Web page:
South Africa’s past is inexplicably linked to racial policies which created a separated racial landscape that was consequently reflected in the cities and towns in South Africa. This city designed around racial separation became known as the apartheid city. Since the early nineties there no longer existed any measures that prevented people to move to or live in any area. Although diversity is about more than just race it is also necessary to reflect on the extent of racial change since 1994. The following indicator considers the extent that areas changed in their racial dominance.
This indicator considers four types of change used to reflect how racial diversity has evolved between 1996 and 2011. It considers the numbers of people per race group and compares this to that same area (sub-place) for the later period.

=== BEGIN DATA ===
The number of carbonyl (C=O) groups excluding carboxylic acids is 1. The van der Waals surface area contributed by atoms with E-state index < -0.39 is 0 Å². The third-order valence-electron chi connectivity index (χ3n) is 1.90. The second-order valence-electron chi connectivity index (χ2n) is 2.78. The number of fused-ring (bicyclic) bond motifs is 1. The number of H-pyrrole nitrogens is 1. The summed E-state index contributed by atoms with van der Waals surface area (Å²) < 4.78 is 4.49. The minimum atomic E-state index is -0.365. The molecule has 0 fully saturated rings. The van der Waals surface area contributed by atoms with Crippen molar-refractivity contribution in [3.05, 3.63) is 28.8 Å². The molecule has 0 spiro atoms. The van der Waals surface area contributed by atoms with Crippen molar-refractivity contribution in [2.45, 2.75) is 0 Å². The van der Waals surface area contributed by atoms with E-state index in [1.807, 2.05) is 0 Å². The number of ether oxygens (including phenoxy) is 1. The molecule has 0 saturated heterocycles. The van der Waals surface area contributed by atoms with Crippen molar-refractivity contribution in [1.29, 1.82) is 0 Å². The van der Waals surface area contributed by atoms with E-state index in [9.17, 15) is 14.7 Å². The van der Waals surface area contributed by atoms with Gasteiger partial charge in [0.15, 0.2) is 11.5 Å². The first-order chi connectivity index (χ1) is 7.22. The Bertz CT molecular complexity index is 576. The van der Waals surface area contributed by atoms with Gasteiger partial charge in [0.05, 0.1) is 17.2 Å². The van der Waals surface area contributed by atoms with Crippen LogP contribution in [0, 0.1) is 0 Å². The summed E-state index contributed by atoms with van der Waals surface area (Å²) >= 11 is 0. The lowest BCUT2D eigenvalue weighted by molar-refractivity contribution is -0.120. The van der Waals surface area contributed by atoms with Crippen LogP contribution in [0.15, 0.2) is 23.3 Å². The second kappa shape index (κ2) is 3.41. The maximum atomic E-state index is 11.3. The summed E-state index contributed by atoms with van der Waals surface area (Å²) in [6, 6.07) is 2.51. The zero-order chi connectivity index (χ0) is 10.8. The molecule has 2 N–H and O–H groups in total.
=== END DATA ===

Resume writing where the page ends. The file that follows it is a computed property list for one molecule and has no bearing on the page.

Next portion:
Considering the mapping, it can be observed that significant racial change has occurred in the various cities. The more established older middle- and high income areas does not reflect as much change but the more recent growth or expansion areas seem to be where the racial mix is greater. There are also several sub-places where the dominant race group has changed. Overall a very different landscape is emerging.
The above item is the result of measuring the extent of change in the racial composition of sub-places. The result is four groups:
- Areas where a switch has occurred in race and the dominant group has changed.
- Then areas that has had a diverse mix of races and which have remained diverse
- Areas where you find a group dominating with more that 66% but where the trend is towards becoming more diverse.
- Lastly areas where you find a group dominating with more that 66% but where there do not seem to be any strong trends of change.
The metadata document can be accessed here.
- CSIR BE. 2015. Indicator – Racial diversity 2011. (Prepared in support of SACN – State of the Cities Report 2015).
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